- State deadline: The second deadline is set by the student’s home state, and deadlines can vary from state to state — it’s not uncommon for some states to set priority deadlines for priority consideration for aid.
- Federal deadline: The last FAFSA deadline is set by the US Department of Education itself, which is the agency behind the FAFSA — after June 30, the FAFSA form becomes unavailable online.
Note: For the 2024 to 2025 academic year, the redesigned FAFSA form becomes available in December.
Pros and Cons of the FAFSA
In this part of the post, we’ll take a look at the advantages and disadvantages of completing the FAFSA so that you can have a much better idea of the perks to enjoy for filling it out as well as the not-so-good things about it.
Free to Complete and Submit
Some colleges and universities use the CSS Profile by the College Board when awarding non-federal financial aid. Filling out the CSS Profile and submitting it to one school costs $25 — subsequent submissions to other schools cost $16 each.
On the other hand, you can complete the FAFSA form and submit it, too, to multiple schools without shelling out any money. The updated FAFSA, by the way, now allows you to add up to 20 colleges instead of the usual 10.
Access to Federal Aid
Filing the FAFSA form allows you to determine which financial aid types you are eligible to receive — grants, loans and work-study programs. You can be eligible for all federal aid types, but you can choose which one/s you will go for.
Just remember: a grant is something that you do not have to repay, a loan is something that you will have to repay and a federal work-study is something that allows you to earn money by having an on- or off-campus job.
Access to Institutional Aid
Many colleges and universities in the US also use the information on the FAFSA to determine which students are eligible for institutional scholarships and grants and how much they should get.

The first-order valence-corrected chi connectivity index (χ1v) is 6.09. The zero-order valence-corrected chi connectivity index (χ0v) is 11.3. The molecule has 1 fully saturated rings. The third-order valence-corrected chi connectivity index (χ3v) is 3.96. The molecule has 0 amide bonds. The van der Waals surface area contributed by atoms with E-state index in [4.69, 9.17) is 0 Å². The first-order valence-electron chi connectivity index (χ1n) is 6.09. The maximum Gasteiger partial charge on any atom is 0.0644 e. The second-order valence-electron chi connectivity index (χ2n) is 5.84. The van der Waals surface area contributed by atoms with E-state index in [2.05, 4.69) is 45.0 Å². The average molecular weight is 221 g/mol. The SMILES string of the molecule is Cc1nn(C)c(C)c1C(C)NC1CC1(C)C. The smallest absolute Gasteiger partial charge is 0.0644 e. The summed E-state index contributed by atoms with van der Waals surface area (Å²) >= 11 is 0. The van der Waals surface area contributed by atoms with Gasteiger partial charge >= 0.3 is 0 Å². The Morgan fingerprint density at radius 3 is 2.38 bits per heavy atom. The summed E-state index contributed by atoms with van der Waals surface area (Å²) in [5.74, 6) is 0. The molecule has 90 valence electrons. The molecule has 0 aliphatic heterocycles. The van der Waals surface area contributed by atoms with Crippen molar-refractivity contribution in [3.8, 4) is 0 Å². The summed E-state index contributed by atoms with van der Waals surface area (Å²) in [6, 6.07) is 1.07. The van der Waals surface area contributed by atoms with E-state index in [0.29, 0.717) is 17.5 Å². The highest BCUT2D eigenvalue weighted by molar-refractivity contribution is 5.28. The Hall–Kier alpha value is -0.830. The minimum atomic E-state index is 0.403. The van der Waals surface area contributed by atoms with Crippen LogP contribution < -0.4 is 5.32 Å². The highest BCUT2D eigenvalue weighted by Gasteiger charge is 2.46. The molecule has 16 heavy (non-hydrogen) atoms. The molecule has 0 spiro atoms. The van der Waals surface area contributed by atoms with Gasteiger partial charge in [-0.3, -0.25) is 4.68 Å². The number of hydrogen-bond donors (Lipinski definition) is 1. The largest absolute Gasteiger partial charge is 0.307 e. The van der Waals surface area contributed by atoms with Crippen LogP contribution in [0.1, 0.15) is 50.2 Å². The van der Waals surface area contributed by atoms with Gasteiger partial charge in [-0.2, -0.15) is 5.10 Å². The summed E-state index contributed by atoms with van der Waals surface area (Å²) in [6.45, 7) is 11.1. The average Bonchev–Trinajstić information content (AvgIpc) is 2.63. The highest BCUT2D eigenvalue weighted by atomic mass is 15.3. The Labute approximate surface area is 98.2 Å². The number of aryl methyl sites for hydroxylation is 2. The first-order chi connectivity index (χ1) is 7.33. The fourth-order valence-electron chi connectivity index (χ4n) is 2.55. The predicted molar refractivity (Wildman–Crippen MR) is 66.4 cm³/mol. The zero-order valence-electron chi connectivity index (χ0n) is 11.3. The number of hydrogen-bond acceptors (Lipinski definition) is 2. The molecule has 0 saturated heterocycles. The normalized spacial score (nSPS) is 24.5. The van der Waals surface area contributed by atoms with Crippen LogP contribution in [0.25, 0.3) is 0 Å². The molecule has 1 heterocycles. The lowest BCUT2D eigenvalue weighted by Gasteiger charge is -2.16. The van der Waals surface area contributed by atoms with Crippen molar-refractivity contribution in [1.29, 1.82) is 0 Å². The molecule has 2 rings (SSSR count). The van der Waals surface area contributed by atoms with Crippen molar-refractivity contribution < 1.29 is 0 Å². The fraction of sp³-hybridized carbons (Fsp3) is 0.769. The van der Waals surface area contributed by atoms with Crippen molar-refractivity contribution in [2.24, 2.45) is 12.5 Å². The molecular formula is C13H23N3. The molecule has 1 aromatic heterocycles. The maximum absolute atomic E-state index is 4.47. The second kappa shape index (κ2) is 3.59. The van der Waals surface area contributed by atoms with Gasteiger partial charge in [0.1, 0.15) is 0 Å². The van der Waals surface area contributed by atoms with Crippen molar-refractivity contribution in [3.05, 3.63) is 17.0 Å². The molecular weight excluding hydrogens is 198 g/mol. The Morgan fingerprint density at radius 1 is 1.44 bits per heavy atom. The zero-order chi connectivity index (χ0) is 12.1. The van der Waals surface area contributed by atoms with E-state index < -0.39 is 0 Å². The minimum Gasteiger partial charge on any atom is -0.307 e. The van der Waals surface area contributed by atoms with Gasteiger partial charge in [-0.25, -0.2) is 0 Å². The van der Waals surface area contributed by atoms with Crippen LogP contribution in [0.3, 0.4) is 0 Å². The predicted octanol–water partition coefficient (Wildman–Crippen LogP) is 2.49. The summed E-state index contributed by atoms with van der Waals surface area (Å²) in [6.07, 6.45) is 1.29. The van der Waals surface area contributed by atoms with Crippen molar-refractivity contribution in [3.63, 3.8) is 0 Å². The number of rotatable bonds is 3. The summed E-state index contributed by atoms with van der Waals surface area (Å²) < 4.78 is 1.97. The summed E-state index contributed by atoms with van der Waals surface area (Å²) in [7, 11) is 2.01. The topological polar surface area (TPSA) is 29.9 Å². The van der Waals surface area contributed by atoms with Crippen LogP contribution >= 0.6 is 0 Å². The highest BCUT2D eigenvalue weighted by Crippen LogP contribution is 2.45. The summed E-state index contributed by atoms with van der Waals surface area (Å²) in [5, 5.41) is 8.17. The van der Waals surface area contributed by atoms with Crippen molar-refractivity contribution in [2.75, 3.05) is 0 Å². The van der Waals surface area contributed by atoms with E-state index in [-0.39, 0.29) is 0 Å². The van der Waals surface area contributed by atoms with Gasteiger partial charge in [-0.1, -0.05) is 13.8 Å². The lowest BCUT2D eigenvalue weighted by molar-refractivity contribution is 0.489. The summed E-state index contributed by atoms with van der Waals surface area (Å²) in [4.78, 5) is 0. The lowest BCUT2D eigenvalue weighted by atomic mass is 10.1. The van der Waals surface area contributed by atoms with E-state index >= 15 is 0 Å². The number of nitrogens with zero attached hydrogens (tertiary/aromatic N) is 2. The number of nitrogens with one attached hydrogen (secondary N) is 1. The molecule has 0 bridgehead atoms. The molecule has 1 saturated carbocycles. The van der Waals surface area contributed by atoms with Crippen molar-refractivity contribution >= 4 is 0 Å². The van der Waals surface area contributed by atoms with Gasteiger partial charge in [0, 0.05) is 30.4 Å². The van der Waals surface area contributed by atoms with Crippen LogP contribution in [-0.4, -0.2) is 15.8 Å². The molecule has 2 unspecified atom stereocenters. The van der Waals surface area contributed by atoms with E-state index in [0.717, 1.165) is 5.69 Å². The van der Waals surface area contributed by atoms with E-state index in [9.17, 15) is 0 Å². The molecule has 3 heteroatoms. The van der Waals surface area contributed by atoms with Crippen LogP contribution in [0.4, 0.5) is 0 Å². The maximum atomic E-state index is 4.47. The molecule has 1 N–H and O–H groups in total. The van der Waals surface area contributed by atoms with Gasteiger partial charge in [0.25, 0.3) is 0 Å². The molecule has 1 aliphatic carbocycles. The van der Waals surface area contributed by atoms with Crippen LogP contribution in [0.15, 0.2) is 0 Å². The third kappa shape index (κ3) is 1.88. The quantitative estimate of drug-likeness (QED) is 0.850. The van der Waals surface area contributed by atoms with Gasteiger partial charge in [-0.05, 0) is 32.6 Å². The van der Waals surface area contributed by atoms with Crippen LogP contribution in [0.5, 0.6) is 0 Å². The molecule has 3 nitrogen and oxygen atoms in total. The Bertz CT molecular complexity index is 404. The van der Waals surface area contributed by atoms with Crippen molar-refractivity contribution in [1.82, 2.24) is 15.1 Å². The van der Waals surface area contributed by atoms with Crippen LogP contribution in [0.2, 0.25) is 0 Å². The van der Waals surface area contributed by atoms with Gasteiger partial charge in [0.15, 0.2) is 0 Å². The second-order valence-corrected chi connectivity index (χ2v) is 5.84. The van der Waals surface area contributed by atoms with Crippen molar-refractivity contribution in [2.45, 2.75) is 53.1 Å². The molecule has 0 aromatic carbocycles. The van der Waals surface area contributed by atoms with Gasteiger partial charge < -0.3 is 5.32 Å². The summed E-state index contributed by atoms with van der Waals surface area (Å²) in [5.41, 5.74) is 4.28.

So, if the institution of your choosing does not tell you to create a CSS Profile, which some schools use in awarding aid money from their own funds, remember to fill out the FAFSA for federal and institutional aid eligibility purposes.
Time-Consuming to Complete
It can take a while to complete the FAFSA form — most students should devote nearly one hour to answer each and every question, and about half an hour to renew the application every academic year.
On the other hand, CSS Profile is even longer and more intrusive.
Not Everyone is Eligible for Subsidized Loans
Unlike grants, federal loans are college money that students have to repay with interest. One type is the unsubsidized loan, which is not based on financial need and interest is charged during in-school, deferment and grace periods.
A subsidized loan is a need-based federal loan that does not accrue interest while the student is in school or enrolled at least half-time — the federal government takes care of interest during such a period of time.
Most Federal Aid Types Can Run Out
Submitting the FAFSA ASAP allows you to qualify for more federal grants — as a matter of fact, students who file the FAFSA form between October and December, on average, get two more times as many grants.
Both federal scholarships and grants can run out given that they are first come, first served. The only aid from the federal government that will not dry up are loans, which students, of course, have to repay with interest.
Disclaimer: The views and opinions expressed in this article are those of the authors and do not necessarily represent those of the College Reality Check.